The Oxygen Supply
|The cylinders on the back are charged with 10 cubic feet of oxygen at a pressure of 18.000 lbs per square inch. They are fitted with a main valve, which merely admits oxygen to the reducing and regulating valve and is not for the regulation of the flow. The oxygen passes through the reducing valve, which reduces the pressure to a little above that of the atmosphere, and also regulates the flow so no matter what the pressure in the cylinders might be the wearer is always receiving a constant amount cylinder.The gauge is registered in atmospheres and reads 120 when the cylinder is fully charged. This being the number of minutes
the apparatus will last, the wearer regards the figure indicated by a gauge finger as the number of working time left in the apparatus.
- In case the wearer is working too hard for the supply of oxygen allowed, and
- To cool the bag by admitting fresh oxygen quickly, when breathing becomes uncomfortable and warm, as is sometimes the case after say, 90 minutes work.
The wearer can get any amount of oxygen through the by-pass valve so there should never be any fear of being overcome by over-exertion. When the bag becomes too hot, the hot air is first pressed out of the bag through the relief valve, and fresh oxygen, which is intensely cold through being suddenly released from compression in the cylinder, is admitted into the bag through the bypass. The arises from the chemical action of the caustic soda and the carbon dioxide, so that in a sense the heat is comforting, as it proves the carbon dioxide is being absorbed.
Question of Excess of Oxygen
The reducing valve, by Home Office orders, is set to deliver 2 litres, or about 122 cubic inches of oxygen per minute. This is considered by most rescue men, the writer included, to be too great a flow. In theory it may be satisfactory but in practice it is found that the work which would cause the wearer to absorb two litres per minute is very rarely necessary, and the result is that for the greater part of the time the wearer is uncomfortable through his breathing bag being distended and he has constantly to stop working to press his relief valve to allow the accumulated oxygen to escape and so be wasted.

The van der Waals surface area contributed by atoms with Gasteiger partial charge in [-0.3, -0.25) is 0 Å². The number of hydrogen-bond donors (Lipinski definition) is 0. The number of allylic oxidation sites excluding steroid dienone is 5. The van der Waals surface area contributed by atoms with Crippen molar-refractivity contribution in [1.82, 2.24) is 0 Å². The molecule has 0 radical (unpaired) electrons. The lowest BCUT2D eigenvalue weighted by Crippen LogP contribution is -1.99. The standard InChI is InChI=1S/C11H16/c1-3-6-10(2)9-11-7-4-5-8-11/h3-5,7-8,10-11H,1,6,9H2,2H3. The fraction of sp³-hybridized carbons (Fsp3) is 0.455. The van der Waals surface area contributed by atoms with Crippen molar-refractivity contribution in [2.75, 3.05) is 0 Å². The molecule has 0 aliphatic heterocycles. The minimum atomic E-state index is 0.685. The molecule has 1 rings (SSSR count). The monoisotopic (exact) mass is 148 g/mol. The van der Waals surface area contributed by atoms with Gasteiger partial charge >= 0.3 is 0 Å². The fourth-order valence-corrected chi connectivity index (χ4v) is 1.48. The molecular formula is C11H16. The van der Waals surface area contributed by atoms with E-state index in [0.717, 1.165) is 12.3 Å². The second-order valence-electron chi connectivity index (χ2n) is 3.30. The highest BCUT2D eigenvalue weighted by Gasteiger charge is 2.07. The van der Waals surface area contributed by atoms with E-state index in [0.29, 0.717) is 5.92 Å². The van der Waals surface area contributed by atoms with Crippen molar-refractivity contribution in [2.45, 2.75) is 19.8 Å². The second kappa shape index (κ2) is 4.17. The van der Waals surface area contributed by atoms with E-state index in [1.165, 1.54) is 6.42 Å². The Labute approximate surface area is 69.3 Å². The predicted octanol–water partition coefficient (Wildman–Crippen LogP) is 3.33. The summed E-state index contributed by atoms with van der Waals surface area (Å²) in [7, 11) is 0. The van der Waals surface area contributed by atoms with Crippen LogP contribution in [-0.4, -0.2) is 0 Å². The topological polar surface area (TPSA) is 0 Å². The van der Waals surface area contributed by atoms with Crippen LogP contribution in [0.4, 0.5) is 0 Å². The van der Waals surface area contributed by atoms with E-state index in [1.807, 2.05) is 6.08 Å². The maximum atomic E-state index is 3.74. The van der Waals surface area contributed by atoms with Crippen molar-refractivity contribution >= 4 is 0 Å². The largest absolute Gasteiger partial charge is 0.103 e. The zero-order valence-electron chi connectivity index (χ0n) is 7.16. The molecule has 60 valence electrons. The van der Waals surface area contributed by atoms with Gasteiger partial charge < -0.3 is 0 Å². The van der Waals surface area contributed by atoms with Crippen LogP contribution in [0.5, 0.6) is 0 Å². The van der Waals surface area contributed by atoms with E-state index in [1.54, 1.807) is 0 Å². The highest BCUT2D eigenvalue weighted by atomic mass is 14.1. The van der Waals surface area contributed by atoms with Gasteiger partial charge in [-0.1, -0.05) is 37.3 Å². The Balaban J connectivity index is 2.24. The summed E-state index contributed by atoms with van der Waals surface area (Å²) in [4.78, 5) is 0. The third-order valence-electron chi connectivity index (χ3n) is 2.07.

The operations in all the disasters in North Staffordshire were carried out with the reducing valves set at 1.75 litres per minute up to the time of the Minnie Pit explosion in 1918.
The majority of rescue men would be pleased to have the flow cut down to that figure again. During the long recovery operations following the explosion at Norton colliery about half the men engaged asked to be allowed to wear apparatus, which was giving only 1.5 litres per minutes. If the wearer needs any more oxygen for a short period of extra exertion, he can get it instantly from the bypass, so that it cannot be argued that he would be overcome by too much exertion. Further with a reducing valve set to deliver two litres per minute, only about 20 minutes supply of oxygen remains in the cylinder at the end of 2 hours, so that if there is any delay when the men are below, or they are temporarily trapped, there is but a small reserve to enable them to get out. The writer considers that on the whole much oxygen is wasted at the present rate, and there is not sufficient reserve for emergencies, or leakages caused by damaging the apparatus by knocking the valves when in use. This might easily happen, no matter how carefully guarded against, as when rescue men are needed, the roads in the pit are in a bad state.
Goggles and Nose-Clips
Perhaps the best type would be the sponge goggles, as in France as protection against tear gas, but they should for colliery work be fitted with splinter proof glass. Fogging of the pieces can easily be prevented by treating them with one of the numerous preparations for the purpose on the market.
|If it is necessary to work in smoke, the eyes are protected by goggles, which at present are the chief fault of the apparatus. There is a good opening for goggles, which will effectively exclude fumes from the eyes, give the wearer a good field of vision, and fit comfortable without causing headache.
The nose clip question is a vexed one, everyone having a favourite type. The chief objection to the nose clip most used is that it liable to be knocked off by a blow from above. Clips fitted with rubber pads slip off when the skin becomes warm and moist. If they are tightened by screws, it is a slow procedure to replace them when they do fall off; and if the screw is so tightened that they cannot be pulled or knocked off, the result is that the nose is made to bleed, a very undesirable and painful state of affairs. The men engaged in the long operations at the Minnie Pit were all supplied with screw nose clips, as the type they were using fell off when knocked. In two days they all reverted to the old type and gave as their reason that when the screw clip fell off it was a long job to replace it, and they were constantly exposed too long to the gas, both hands being used to readjust it. Whereas when the old type came off, they could instantly grip the nose with one hand and replace the clip with the other in a matter of seconds only, one hand being sufficient to manipulate the clip, which will close the nostrils without injuring them or causing pain to the wearer, and at the same time remain securely in position without fear of slipping off.